#1
Alright, rookie question here, I know, but here goes.

I am working with backing tracks and in ear monitors for the first time in my musical career with my band Summerfell (for fans of Paramore, The Starting Line, Taking Back Sunday, All Time Low, Knuckle Puck, etc). We are getting ready to start up the live performance, but are not quite sure how to do it all in all, or if maybe there is an easier way than I'm doing. We currently have a little 4-ch mixer going to a di box and straight into the main mixer, but our in ears have a 1/4" to the back of the transmitter, and then a 1/4" - A/V cable to go A/V into the main mixer's aux out. Is this the most common setup? Is there an easier and/or better one that could help minimize our setup? Any experience or advice helps, I have only a basic clue what the hell im doing haha

Equipment used:

Behringer xenyx 802 mixer for backing
Beheinger ultra DI straight to main (general house mixer at our local rehearsal studio)
Takstar wpm-200 IEM system straight to main
#2
You should know that in ear monitors have a little problem, as do headphones - it is a proximity effect which makes you hear the sound at a little higher pitch than the actual frequency in the signal. If you have ever put on or taken off headphones while music is playing through them you will have noticed that just as you move them to your ears the pitch of the music sounds like it goes a bit sharp, and then goes flat as you take them off.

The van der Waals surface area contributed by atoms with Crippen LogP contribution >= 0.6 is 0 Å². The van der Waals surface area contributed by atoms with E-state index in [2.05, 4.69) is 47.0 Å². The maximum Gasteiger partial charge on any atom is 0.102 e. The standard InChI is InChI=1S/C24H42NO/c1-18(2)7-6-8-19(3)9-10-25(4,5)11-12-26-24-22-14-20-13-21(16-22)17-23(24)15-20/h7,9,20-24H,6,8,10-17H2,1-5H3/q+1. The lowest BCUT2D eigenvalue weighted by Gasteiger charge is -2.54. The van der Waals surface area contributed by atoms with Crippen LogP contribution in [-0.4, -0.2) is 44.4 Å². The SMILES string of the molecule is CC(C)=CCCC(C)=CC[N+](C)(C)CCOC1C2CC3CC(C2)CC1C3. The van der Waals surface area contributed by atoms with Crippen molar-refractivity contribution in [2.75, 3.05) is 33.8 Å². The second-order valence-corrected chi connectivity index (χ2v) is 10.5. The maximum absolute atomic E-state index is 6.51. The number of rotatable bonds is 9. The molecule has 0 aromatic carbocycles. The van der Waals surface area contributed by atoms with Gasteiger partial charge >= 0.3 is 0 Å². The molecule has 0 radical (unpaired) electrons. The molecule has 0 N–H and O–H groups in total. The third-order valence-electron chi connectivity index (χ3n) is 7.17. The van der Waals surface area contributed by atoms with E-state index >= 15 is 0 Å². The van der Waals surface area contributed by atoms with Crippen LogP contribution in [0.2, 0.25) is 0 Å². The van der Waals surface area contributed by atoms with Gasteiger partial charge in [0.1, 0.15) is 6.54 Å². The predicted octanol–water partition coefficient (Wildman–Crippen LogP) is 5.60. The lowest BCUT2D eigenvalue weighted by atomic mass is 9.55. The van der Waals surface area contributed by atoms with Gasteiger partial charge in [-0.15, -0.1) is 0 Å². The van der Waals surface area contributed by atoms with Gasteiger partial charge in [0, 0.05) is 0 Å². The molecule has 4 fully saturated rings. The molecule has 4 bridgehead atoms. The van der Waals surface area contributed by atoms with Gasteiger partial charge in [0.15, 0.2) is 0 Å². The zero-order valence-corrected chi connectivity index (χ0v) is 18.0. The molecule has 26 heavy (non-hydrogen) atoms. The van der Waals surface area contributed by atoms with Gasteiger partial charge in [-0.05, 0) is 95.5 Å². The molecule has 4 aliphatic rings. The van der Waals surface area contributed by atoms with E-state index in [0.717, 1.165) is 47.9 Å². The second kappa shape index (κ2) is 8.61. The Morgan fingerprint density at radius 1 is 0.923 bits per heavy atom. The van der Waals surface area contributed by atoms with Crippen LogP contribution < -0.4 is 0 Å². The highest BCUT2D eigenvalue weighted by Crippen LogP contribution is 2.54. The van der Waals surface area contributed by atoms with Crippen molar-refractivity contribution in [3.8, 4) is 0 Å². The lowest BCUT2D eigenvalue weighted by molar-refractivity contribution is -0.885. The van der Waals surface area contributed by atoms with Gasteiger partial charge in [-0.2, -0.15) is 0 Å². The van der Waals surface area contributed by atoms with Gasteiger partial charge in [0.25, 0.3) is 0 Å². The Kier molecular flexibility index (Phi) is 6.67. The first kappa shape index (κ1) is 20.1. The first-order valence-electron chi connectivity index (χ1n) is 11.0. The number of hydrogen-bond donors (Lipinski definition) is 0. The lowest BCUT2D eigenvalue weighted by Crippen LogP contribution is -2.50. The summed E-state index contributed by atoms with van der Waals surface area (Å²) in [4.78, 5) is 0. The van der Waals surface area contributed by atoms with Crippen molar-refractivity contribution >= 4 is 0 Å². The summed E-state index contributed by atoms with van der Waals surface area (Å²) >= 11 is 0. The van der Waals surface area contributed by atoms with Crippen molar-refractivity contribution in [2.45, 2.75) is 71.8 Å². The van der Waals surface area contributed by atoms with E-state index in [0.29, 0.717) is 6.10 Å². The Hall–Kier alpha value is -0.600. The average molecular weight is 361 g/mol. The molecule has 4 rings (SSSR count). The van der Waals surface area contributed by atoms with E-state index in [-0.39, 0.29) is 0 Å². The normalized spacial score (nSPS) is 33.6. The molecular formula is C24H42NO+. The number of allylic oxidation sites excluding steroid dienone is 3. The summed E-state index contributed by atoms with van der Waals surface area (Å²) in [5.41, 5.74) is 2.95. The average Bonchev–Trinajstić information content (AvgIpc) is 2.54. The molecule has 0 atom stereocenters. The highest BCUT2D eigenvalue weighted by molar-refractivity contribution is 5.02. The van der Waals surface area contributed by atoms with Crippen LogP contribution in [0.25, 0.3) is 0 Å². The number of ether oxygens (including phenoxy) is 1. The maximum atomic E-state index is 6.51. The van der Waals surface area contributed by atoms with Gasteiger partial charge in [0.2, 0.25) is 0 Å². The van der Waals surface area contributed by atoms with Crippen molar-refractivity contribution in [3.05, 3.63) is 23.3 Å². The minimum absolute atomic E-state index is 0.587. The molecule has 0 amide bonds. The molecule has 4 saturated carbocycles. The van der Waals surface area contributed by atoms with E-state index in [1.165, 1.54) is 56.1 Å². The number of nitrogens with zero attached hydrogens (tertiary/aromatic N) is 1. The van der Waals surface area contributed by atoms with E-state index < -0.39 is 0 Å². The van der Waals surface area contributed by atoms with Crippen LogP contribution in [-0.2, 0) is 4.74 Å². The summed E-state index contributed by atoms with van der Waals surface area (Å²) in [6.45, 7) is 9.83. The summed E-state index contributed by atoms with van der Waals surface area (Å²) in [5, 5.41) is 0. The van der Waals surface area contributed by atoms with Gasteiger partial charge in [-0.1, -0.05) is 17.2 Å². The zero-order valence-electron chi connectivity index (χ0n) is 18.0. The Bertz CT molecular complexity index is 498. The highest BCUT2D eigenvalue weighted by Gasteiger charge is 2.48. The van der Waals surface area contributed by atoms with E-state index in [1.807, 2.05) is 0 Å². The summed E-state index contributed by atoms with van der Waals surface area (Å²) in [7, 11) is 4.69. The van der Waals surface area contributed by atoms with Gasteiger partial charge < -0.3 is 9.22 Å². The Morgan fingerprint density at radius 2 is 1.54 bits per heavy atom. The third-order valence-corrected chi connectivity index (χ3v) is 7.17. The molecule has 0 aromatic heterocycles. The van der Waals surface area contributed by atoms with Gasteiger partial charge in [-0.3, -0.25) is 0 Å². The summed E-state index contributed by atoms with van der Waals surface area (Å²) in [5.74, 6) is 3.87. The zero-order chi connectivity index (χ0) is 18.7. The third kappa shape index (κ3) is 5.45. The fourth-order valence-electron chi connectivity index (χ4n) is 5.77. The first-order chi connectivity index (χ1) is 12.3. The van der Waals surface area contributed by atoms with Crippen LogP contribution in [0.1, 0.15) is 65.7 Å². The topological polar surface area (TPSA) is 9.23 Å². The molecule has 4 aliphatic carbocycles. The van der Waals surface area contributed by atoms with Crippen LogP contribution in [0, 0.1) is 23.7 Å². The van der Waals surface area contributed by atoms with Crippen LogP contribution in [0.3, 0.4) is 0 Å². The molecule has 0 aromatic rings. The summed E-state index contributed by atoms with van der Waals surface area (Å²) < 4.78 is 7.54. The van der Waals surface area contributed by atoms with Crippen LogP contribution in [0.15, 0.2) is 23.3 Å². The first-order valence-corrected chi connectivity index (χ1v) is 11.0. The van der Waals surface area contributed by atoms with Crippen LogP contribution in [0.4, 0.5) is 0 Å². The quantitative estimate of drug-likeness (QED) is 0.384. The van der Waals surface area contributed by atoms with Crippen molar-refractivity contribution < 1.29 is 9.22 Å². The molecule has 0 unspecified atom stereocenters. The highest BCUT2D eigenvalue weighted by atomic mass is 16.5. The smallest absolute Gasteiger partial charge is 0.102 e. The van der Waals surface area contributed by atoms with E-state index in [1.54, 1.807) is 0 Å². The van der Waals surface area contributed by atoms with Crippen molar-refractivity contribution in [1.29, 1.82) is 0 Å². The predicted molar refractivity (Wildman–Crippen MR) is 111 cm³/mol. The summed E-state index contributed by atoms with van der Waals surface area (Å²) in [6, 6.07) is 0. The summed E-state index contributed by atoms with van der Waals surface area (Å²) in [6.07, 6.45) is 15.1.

For instruments like bass and piano (and drums), this is not a problem because what you play will be sharp as you hear it, but you won't know and it won't matter because you are not controlling the pitch - the instrument plays the correct pitch. The problem is for guitarists when bending notes, horns maintaining their pitch with the mouth/breath, and vocals at all times because these musicians are using the pitch they hear through the phones to set and alter their note pitches... but the pitch they are hearing IS NOT the signal frequency. They are hearing it sharp, so they bend, blow, and sing sharp so that it sounds right as they are hearing it, but compared to the actual signal frequency their notes are sharp as picked up by the pickup or microphones which are NOT subject to this pitch shift.

The result is that the bass and piano sound right to the audience or on the studio recording, but the the guitar's bent notes and all of the horns and vocals sound sharp. This has always been a known issue in the recording studios, but for most of that time the volume levels were low enough that it was barely noticeable. The problem grows quickly with higher volume levels like stage level during a performance, and modern loud level recording studio methods now adjusted with ProTools, etc.

I was in a project that was performing old 60s music (lots of Beatles) in which we had three excellent singers. We tried using in ear monitoring and the singers began complaining that they were having trouble hearing themselves clearly. What was happening was that they were hearing three versions of the music - the sharp version in their phones, the correct bass, piano, and rhythm guitar pitches through the air, and the sound of their own singing conducted through their head. The variance was causing a perceived diffusion of pitch precision which they heard and interpreted as a lack of clarity. We had to abandoned the use of in ear monitoring.